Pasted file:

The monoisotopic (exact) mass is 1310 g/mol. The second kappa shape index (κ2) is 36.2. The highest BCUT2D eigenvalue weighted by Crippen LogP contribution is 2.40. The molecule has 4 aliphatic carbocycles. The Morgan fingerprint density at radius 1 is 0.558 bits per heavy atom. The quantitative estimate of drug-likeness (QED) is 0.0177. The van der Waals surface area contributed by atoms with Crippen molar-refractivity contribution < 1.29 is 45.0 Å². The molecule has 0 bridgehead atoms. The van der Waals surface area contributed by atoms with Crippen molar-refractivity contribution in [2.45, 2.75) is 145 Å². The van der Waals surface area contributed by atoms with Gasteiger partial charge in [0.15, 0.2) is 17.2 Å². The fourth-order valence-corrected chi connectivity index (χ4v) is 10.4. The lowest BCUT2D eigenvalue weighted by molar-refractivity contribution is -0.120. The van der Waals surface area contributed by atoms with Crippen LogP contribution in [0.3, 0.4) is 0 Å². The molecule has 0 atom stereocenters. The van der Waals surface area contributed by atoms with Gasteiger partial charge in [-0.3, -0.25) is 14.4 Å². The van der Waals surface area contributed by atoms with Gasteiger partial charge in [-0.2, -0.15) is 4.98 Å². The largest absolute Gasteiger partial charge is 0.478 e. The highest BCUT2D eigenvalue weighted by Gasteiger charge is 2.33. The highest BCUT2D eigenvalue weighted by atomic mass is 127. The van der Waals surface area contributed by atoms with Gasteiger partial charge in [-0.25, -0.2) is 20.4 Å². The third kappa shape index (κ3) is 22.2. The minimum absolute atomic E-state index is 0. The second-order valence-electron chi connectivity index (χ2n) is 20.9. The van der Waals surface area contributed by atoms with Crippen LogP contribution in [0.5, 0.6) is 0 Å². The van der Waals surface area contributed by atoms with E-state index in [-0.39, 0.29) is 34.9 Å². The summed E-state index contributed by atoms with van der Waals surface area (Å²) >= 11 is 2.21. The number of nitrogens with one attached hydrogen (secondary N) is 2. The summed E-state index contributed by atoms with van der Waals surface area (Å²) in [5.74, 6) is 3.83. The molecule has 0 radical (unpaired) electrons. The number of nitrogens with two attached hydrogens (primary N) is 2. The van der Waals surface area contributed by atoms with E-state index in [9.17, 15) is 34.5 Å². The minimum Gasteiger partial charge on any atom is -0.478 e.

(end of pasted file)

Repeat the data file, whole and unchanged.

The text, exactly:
The monoisotopic (exact) mass is 1310 g/mol. The second kappa shape index (κ2) is 36.2. The highest BCUT2D eigenvalue weighted by Crippen LogP contribution is 2.40. The molecule has 4 aliphatic carbocycles. The Morgan fingerprint density at radius 1 is 0.558 bits per heavy atom. The quantitative estimate of drug-likeness (QED) is 0.0177. The van der Waals surface area contributed by atoms with Crippen molar-refractivity contribution < 1.29 is 45.0 Å². The molecule has 0 bridgehead atoms. The van der Waals surface area contributed by atoms with Crippen molar-refractivity contribution in [2.45, 2.75) is 145 Å². The van der Waals surface area contributed by atoms with Gasteiger partial charge in [0.15, 0.2) is 17.2 Å². The fourth-order valence-corrected chi connectivity index (χ4v) is 10.4. The lowest BCUT2D eigenvalue weighted by molar-refractivity contribution is -0.120. The van der Waals surface area contributed by atoms with Crippen LogP contribution in [0.3, 0.4) is 0 Å². The molecule has 0 atom stereocenters. The van der Waals surface area contributed by atoms with Gasteiger partial charge in [-0.3, -0.25) is 14.4 Å². The van der Waals surface area contributed by atoms with Gasteiger partial charge in [-0.2, -0.15) is 4.98 Å². The largest absolute Gasteiger partial charge is 0.478 e. The highest BCUT2D eigenvalue weighted by Gasteiger charge is 2.33. The highest BCUT2D eigenvalue weighted by atomic mass is 127. The van der Waals surface area contributed by atoms with Gasteiger partial charge in [-0.25, -0.2) is 20.4 Å². The third kappa shape index (κ3) is 22.2. The minimum absolute atomic E-state index is 0. The second-order valence-electron chi connectivity index (χ2n) is 20.9. The van der Waals surface area contributed by atoms with Crippen LogP contribution in [0.5, 0.6) is 0 Å². The van der Waals surface area contributed by atoms with E-state index in [-0.39, 0.29) is 34.9 Å². The summed E-state index contributed by atoms with van der Waals surface area (Å²) >= 11 is 2.21. The number of nitrogens with one attached hydrogen (secondary N) is 2. The summed E-state index contributed by atoms with van der Waals surface area (Å²) in [5.74, 6) is 3.83. The molecule has 0 radical (unpaired) electrons. The number of nitrogens with two attached hydrogens (primary N) is 2. The van der Waals surface area contributed by atoms with E-state index in [9.17, 15) is 34.5 Å². The minimum Gasteiger partial charge on any atom is -0.478 e.